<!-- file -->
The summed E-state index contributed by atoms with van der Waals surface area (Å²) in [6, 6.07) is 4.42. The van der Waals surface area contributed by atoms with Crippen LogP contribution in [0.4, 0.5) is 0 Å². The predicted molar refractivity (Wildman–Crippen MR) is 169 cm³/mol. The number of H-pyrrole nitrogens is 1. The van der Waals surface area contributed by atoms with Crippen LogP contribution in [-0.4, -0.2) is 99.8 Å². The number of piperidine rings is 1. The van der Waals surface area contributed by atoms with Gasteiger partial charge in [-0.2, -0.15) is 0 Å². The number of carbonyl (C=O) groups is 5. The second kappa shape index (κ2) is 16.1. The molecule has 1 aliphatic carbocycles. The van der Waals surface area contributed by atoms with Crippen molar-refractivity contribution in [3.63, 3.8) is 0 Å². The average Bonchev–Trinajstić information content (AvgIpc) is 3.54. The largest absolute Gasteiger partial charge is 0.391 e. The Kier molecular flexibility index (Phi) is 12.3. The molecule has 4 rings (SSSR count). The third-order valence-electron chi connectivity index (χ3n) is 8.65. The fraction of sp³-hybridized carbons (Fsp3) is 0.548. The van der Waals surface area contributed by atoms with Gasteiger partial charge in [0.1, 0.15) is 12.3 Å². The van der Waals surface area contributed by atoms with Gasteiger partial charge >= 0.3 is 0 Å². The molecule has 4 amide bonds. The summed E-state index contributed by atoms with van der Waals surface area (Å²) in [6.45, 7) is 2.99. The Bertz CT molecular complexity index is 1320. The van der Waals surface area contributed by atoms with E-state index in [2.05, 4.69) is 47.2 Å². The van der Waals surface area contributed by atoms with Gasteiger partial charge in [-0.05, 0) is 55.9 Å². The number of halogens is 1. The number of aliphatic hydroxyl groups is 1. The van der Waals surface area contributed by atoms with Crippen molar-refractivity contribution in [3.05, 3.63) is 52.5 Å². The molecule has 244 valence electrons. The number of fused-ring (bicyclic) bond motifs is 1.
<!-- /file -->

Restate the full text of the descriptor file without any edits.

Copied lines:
The summed E-state index contributed by atoms with van der Waals surface area (Å²) in [6, 6.07) is 4.42. The van der Waals surface area contributed by atoms with Crippen LogP contribution in [0.4, 0.5) is 0 Å². The predicted molar refractivity (Wildman–Crippen MR) is 169 cm³/mol. The number of H-pyrrole nitrogens is 1. The van der Waals surface area contributed by atoms with Crippen LogP contribution in [-0.4, -0.2) is 99.8 Å². The number of piperidine rings is 1. The van der Waals surface area contributed by atoms with Gasteiger partial charge in [-0.2, -0.15) is 0 Å². The number of carbonyl (C=O) groups is 5. The second kappa shape index (κ2) is 16.1. The molecule has 1 aliphatic carbocycles. The van der Waals surface area contributed by atoms with Crippen molar-refractivity contribution in [3.63, 3.8) is 0 Å². The average Bonchev–Trinajstić information content (AvgIpc) is 3.54. The largest absolute Gasteiger partial charge is 0.391 e. The Kier molecular flexibility index (Phi) is 12.3. The molecule has 4 rings (SSSR count). The third-order valence-electron chi connectivity index (χ3n) is 8.65. The fraction of sp³-hybridized carbons (Fsp3) is 0.548. The van der Waals surface area contributed by atoms with Gasteiger partial charge in [0.1, 0.15) is 12.3 Å². The van der Waals surface area contributed by atoms with Gasteiger partial charge >= 0.3 is 0 Å². The molecule has 4 amide bonds. The summed E-state index contributed by atoms with van der Waals surface area (Å²) in [6.45, 7) is 2.99. The Bertz CT molecular complexity index is 1320. The van der Waals surface area contributed by atoms with E-state index in [2.05, 4.69) is 47.2 Å². The van der Waals surface area contributed by atoms with Gasteiger partial charge in [-0.05, 0) is 55.9 Å². The number of halogens is 1. The number of aliphatic hydroxyl groups is 1. The van der Waals surface area contributed by atoms with Crippen molar-refractivity contribution in [3.05, 3.63) is 52.5 Å². The molecule has 244 valence electrons. The number of fused-ring (bicyclic) bond motifs is 1.